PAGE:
Not a bad thing – like being vain, where you say, we care too much about how we look. An actual good thing, like being compassionate or waiting to learn more before we make decisions. There are plenty of good things, and I think it's relatively obvious that any socially rewarded thing has the same effect as negative externalities: we consume them much more than the ideal amount because we aren't rewarded in proportion to that ideal amount. Good social feedback produces bad incentives.
We care too much about not dying. Doctors, who know much more about the process of death than we do, opt for less medical treatment in their final days. They have wisdom, and we should all learn from it: do not try particularly hard to avoid death. We don't have the technology to actually succeed, and it will likely be excruciating in the meantime.
We also spend too much "Keeping America Safe" – so much so that we've ossified a bureaucracy around it that doesn't do a particularly good job of keeping America safe. If the current establishment was clearly unfit for the next crisis, it would be easier, when massively scaling it up, to design that larger scale to best address the nature of the threat, so paradoxically, by investing in a huge peacetime military force, we've essentially assured maximal fragility. It was going to be tough anyway, look at how much destruction the FDA brought to America during the COVID-19 pandemic, and that was a relatively good performance from that institution, which routinely does much, much worse.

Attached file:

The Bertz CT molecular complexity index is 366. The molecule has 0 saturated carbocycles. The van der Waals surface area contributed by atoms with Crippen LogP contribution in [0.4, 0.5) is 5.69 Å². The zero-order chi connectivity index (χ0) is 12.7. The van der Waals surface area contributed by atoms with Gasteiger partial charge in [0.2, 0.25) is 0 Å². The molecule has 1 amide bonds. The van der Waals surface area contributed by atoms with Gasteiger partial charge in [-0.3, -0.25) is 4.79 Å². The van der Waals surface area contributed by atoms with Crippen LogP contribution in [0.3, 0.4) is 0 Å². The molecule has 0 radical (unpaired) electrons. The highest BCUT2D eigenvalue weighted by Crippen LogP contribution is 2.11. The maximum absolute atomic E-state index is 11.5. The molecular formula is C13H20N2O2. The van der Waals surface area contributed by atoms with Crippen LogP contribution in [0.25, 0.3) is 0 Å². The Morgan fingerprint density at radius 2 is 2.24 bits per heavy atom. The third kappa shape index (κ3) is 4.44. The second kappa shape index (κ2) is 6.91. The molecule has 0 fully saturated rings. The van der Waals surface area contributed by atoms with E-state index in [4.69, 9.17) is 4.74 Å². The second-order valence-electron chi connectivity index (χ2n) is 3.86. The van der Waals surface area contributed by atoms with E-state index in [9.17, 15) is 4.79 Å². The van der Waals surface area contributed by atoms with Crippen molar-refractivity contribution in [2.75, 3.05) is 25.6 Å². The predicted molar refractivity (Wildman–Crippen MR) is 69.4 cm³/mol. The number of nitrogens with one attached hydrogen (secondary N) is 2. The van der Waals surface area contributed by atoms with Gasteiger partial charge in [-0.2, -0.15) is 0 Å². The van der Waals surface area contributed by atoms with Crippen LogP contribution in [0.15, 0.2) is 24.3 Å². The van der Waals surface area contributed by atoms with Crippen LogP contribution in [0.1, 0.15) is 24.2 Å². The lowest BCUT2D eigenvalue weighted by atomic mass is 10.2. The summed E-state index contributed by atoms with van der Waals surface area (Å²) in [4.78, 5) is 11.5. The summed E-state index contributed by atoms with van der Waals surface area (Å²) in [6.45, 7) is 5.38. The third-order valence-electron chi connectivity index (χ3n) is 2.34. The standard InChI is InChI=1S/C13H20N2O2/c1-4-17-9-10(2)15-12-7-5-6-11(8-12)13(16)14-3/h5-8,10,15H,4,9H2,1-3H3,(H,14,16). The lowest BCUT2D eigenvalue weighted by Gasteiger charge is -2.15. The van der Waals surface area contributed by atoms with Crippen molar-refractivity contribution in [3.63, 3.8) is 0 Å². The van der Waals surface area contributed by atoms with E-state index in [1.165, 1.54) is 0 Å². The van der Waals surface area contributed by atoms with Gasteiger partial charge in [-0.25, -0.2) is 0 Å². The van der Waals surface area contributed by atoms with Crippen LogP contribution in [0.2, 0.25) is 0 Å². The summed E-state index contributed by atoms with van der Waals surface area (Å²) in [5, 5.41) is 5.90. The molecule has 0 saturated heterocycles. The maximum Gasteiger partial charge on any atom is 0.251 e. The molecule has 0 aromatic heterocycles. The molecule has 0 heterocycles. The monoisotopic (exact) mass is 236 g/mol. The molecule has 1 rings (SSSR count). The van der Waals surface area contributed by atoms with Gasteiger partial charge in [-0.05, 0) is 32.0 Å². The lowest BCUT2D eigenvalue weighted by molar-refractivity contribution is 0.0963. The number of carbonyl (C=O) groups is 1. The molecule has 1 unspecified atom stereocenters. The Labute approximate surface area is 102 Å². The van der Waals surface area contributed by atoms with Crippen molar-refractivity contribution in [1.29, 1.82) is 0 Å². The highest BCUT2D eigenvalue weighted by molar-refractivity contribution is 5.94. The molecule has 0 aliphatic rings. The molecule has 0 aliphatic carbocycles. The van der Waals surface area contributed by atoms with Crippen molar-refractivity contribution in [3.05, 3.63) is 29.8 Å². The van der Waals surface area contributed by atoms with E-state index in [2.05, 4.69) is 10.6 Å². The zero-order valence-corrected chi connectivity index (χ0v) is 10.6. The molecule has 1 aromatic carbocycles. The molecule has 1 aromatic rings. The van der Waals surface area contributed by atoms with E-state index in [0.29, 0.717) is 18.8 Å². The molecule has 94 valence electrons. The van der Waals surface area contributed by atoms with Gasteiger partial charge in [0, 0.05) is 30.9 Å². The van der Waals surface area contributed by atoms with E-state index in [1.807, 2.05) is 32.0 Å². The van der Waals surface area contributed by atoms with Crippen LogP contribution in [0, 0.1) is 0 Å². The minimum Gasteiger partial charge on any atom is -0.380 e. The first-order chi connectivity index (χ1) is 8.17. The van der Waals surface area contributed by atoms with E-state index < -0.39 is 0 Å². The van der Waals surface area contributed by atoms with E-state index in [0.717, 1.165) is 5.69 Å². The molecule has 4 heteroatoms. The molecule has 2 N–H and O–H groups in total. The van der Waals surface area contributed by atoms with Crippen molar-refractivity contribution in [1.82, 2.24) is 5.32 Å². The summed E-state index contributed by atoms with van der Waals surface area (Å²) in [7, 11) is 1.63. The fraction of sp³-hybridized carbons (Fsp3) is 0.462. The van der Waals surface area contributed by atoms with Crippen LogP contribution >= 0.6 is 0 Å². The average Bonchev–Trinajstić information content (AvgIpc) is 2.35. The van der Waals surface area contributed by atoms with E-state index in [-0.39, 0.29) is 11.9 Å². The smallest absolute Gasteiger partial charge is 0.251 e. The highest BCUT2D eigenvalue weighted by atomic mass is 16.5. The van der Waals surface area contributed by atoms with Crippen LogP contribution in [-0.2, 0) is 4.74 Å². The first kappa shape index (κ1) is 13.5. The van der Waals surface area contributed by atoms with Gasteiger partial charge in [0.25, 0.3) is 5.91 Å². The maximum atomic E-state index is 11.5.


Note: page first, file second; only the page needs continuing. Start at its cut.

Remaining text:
I know you're all thinking, isn't this just "social desirability bias" – and that's a part of it. We like the idea of the government e.g. providing healthcare – even when it does so poorly and in a way that doesn't improve anyone's actual health – because it sounds nice. But this is slightly different, I think. That's a situation where people are completely unresponsive to incentives. I've never seen anyone argue coherently for e.g. Head Start, after all the research saying it doesn't help anyone. They'd rather yell about how charter schools (which do help poor and struggling students) are wrong, for, well, some reason I haven't figured out. This isn't about that. That's too easy to spot and criticize.
I'm saying, America ought to have some military. We ought to engage in some efforts to avoid premature death. These aren't pointless things people spend money on to look good. These are very important things we ought to spend less on, because they look good and the current equilibrium is extremely inefficient.
Tell me something that's a good thing to do – but we should do less of. Make an argument at the margin, and one that doesn't just flatter the people you want to protect or impress. Then, I'll listen to your ideas.